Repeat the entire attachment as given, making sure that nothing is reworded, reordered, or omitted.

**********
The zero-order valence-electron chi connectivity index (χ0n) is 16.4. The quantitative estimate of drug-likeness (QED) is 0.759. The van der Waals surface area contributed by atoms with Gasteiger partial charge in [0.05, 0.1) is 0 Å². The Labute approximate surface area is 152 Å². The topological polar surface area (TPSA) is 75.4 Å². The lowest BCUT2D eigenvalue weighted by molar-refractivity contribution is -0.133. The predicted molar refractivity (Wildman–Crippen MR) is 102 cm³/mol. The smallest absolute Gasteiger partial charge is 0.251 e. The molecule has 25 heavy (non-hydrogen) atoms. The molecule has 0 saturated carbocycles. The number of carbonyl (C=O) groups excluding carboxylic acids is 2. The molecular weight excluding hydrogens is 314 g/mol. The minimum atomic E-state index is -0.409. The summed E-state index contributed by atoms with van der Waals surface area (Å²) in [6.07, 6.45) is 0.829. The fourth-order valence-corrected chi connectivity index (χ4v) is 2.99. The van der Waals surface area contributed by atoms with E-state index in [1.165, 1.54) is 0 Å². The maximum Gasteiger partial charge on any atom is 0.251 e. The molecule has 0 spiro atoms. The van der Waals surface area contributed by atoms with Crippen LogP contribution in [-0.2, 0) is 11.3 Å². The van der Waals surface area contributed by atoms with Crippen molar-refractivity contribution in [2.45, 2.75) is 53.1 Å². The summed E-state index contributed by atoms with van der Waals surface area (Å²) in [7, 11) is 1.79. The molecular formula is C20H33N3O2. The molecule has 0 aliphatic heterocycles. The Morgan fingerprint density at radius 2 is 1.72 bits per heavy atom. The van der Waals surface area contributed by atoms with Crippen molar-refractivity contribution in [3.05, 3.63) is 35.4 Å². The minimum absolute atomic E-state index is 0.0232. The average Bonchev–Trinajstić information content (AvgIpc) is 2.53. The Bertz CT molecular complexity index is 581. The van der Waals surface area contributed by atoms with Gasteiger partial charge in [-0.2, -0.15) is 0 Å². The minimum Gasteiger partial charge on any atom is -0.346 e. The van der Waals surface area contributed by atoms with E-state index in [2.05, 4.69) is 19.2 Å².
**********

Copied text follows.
The zero-order valence-electron chi connectivity index (χ0n) is 16.4. The quantitative estimate of drug-likeness (QED) is 0.759. The van der Waals surface area contributed by atoms with Gasteiger partial charge in [0.05, 0.1) is 0 Å². The Labute approximate surface area is 152 Å². The topological polar surface area (TPSA) is 75.4 Å². The lowest BCUT2D eigenvalue weighted by molar-refractivity contribution is -0.133. The predicted molar refractivity (Wildman–Crippen MR) is 102 cm³/mol. The smallest absolute Gasteiger partial charge is 0.251 e. The molecule has 25 heavy (non-hydrogen) atoms. The molecule has 0 saturated carbocycles. The number of carbonyl (C=O) groups excluding carboxylic acids is 2. The molecular weight excluding hydrogens is 314 g/mol. The minimum atomic E-state index is -0.409. The summed E-state index contributed by atoms with van der Waals surface area (Å²) in [6.07, 6.45) is 0.829. The fourth-order valence-corrected chi connectivity index (χ4v) is 2.99. The van der Waals surface area contributed by atoms with E-state index in [1.165, 1.54) is 0 Å². The maximum Gasteiger partial charge on any atom is 0.251 e. The molecule has 0 spiro atoms. The van der Waals surface area contributed by atoms with Crippen LogP contribution in [-0.2, 0) is 11.3 Å². The van der Waals surface area contributed by atoms with Crippen molar-refractivity contribution in [2.45, 2.75) is 53.1 Å². The summed E-state index contributed by atoms with van der Waals surface area (Å²) in [7, 11) is 1.79. The molecular formula is C20H33N3O2. The molecule has 0 aliphatic heterocycles. The Morgan fingerprint density at radius 2 is 1.72 bits per heavy atom. The van der Waals surface area contributed by atoms with Crippen molar-refractivity contribution in [3.05, 3.63) is 35.4 Å². The minimum absolute atomic E-state index is 0.0232. The average Bonchev–Trinajstić information content (AvgIpc) is 2.53. The Bertz CT molecular complexity index is 581. The van der Waals surface area contributed by atoms with Gasteiger partial charge in [-0.2, -0.15) is 0 Å². The minimum Gasteiger partial charge on any atom is -0.346 e. The van der Waals surface area contributed by atoms with E-state index in [2.05, 4.69) is 19.2 Å².